The Pitch: A young woman (Jessie Buckley) travels with her boyfriend of six weeks, Jake (Jesse Plemons), for a long snowy drive to meet his parents for the first time. She’s not sure about this guy; he’s nice, but insecure, a bit of a know-it-all. She’s thinking of ending things. But something’s off about the whole affair as soon as she arrives at the farmhouse where Jake grew up. His father (David Thewlis) and mother (Toni Collette) are giddy to see her — almost a little too giddy. She sees herself in pictures of Jake as a boy. The dog won’t stop shaking itself dry. She sees Jake’s parents as older, and older, and older, and younger. What is happening? Who is Jake? Who is she?
Many a New Day: And now, dear reader, the unenviable burden of unpacking and explicating a Charlie Kaufman film has been passed unto me. One of the most intricate, complicated, compassionately existential filmmakers in modern American filmmaking, he’s never been an easy artist to categorize. His screenplays — Being John Malkovich, Adaptation, Eternal Sunshine of the Spotless Mind — are narratively ambitious lamentations of memory, time, and personhood, the eloquent ravings of a man who can’t shake the notion that one day we will all grow old, get sick, forget who we are, and die. It’s challenging enough when filtered through the mind of a director (Spike Jonze, Michel Gondry), but Kaufman’s self-directed joints (Synecdoche, New York, Anomalisa) remain some of his most hauntingly opaque.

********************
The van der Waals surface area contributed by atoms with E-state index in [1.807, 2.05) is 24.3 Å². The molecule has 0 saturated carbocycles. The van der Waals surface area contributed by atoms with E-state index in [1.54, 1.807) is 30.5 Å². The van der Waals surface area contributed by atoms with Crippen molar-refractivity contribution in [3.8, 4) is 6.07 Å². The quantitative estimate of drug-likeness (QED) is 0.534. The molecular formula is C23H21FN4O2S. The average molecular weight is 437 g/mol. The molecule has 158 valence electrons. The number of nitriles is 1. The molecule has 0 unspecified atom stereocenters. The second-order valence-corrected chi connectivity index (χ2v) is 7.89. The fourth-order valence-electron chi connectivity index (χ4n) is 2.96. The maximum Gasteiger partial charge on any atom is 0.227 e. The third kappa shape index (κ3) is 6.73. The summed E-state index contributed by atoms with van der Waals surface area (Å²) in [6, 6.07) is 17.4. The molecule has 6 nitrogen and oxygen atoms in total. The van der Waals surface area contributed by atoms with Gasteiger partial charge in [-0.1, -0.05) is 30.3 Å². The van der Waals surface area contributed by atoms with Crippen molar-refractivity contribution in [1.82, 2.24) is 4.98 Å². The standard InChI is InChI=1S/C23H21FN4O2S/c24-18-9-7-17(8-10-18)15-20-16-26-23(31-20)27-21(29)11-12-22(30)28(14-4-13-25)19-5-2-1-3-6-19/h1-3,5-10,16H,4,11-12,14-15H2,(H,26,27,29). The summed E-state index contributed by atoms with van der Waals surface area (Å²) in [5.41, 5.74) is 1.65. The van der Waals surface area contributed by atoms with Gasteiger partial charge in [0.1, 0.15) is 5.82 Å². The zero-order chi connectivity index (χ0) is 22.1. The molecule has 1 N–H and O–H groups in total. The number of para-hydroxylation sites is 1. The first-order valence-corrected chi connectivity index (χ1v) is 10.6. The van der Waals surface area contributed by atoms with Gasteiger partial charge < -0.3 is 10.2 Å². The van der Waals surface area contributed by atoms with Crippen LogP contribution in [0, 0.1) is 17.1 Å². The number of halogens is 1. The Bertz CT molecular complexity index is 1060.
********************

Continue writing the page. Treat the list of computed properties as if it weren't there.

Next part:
So it goes with I’m Thinking of Ending Things (sorry, i’m thinking of ending things), adapted from the book by Iain Reid, whose elliptical structure and deeply introspective nature seems a perfect fit for Kaufman’s solipsistic brain. The book itself is more explicitly pinned as a psychological thriller, a slow unraveling of a man and woman into a single troubled soul with a dark past it needs to escape; the film’s trailers, which lean on Collette’s casting to make you think it’s a knock-off Ari Aster joint, support that notion. But the film itself is shaggier and more mournful than that, quickly morphing into something more akin to a waking nightmare — its horrors are the more mundane, existential fears of aging out of love, of relevance, of your own mind.
Is An Unspoken Idea Original? In the classic Kaufman mold, ending things is steeped in theatrical and literal esoterica. References to Wordsworth and David Foster Wallace and the poetry of Eva H.D. abound. Jake’s girlfriend recounts the story of how they met at a trivia contest where he tried to impress with philosopher name-drops. A discussion of Cassavettes’ A Woman Under the Influence devolves into Buckley slipping invisibly into a recitation of Pauline Kael’s negative review of the film. Eventually, it feels as though the characters are little more than the sum of the things they read and study. But that seems to be the point — like the late, great Philip Seymour Hoffman’s Caden Cotard in Synecdoche, Jake is a frustrated intellectual who hides his nihilism behind haute culture and pretentions of greatness. His humble home, and batty, poorly-read parents, are a reminder of his failings.